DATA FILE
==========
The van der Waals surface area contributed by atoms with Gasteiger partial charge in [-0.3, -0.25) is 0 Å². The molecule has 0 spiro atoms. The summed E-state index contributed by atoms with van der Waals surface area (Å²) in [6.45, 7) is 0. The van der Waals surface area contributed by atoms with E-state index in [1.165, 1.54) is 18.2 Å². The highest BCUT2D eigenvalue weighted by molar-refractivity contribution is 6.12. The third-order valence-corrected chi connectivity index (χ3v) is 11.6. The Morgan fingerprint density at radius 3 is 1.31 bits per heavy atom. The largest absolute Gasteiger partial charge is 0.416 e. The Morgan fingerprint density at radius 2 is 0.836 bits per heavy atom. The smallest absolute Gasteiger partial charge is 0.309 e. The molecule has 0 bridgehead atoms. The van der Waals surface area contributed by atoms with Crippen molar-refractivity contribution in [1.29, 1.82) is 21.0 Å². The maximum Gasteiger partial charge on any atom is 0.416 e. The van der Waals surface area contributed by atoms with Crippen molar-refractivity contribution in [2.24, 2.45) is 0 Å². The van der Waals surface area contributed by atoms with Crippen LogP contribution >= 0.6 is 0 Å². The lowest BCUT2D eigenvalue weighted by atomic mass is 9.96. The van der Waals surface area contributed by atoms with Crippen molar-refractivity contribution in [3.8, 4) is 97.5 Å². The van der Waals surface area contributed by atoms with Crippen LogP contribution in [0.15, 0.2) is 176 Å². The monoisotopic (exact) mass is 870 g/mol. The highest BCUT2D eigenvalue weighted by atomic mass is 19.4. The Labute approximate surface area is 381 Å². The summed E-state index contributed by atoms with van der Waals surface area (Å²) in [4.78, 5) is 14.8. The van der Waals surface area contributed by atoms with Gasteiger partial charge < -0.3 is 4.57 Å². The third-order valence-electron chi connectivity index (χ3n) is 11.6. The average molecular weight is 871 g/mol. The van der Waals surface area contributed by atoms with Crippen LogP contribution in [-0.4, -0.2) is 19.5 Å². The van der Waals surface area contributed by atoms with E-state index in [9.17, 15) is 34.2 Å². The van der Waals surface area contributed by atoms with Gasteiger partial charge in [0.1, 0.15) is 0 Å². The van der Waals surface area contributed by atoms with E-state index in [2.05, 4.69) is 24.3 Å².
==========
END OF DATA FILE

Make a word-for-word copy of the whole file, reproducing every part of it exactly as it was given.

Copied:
The van der Waals surface area contributed by atoms with Gasteiger partial charge in [-0.3, -0.25) is 0 Å². The molecule has 0 spiro atoms. The summed E-state index contributed by atoms with van der Waals surface area (Å²) in [6.45, 7) is 0. The van der Waals surface area contributed by atoms with E-state index in [1.165, 1.54) is 18.2 Å². The highest BCUT2D eigenvalue weighted by molar-refractivity contribution is 6.12. The third-order valence-corrected chi connectivity index (χ3v) is 11.6. The Morgan fingerprint density at radius 3 is 1.31 bits per heavy atom. The largest absolute Gasteiger partial charge is 0.416 e. The Morgan fingerprint density at radius 2 is 0.836 bits per heavy atom. The smallest absolute Gasteiger partial charge is 0.309 e. The molecule has 0 bridgehead atoms. The van der Waals surface area contributed by atoms with Crippen molar-refractivity contribution in [1.29, 1.82) is 21.0 Å². The maximum Gasteiger partial charge on any atom is 0.416 e. The van der Waals surface area contributed by atoms with Crippen molar-refractivity contribution in [2.24, 2.45) is 0 Å². The van der Waals surface area contributed by atoms with Crippen LogP contribution >= 0.6 is 0 Å². The lowest BCUT2D eigenvalue weighted by atomic mass is 9.96. The van der Waals surface area contributed by atoms with Crippen molar-refractivity contribution in [3.8, 4) is 97.5 Å². The van der Waals surface area contributed by atoms with Crippen LogP contribution in [0.15, 0.2) is 176 Å². The monoisotopic (exact) mass is 870 g/mol. The highest BCUT2D eigenvalue weighted by atomic mass is 19.4. The Labute approximate surface area is 381 Å². The summed E-state index contributed by atoms with van der Waals surface area (Å²) in [4.78, 5) is 14.8. The van der Waals surface area contributed by atoms with Gasteiger partial charge < -0.3 is 4.57 Å². The third-order valence-electron chi connectivity index (χ3n) is 11.6. The average molecular weight is 871 g/mol. The van der Waals surface area contributed by atoms with Crippen LogP contribution in [-0.4, -0.2) is 19.5 Å². The van der Waals surface area contributed by atoms with E-state index in [9.17, 15) is 34.2 Å². The van der Waals surface area contributed by atoms with Gasteiger partial charge in [0.1, 0.15) is 0 Å². The van der Waals surface area contributed by atoms with E-state index in [2.05, 4.69) is 24.3 Å².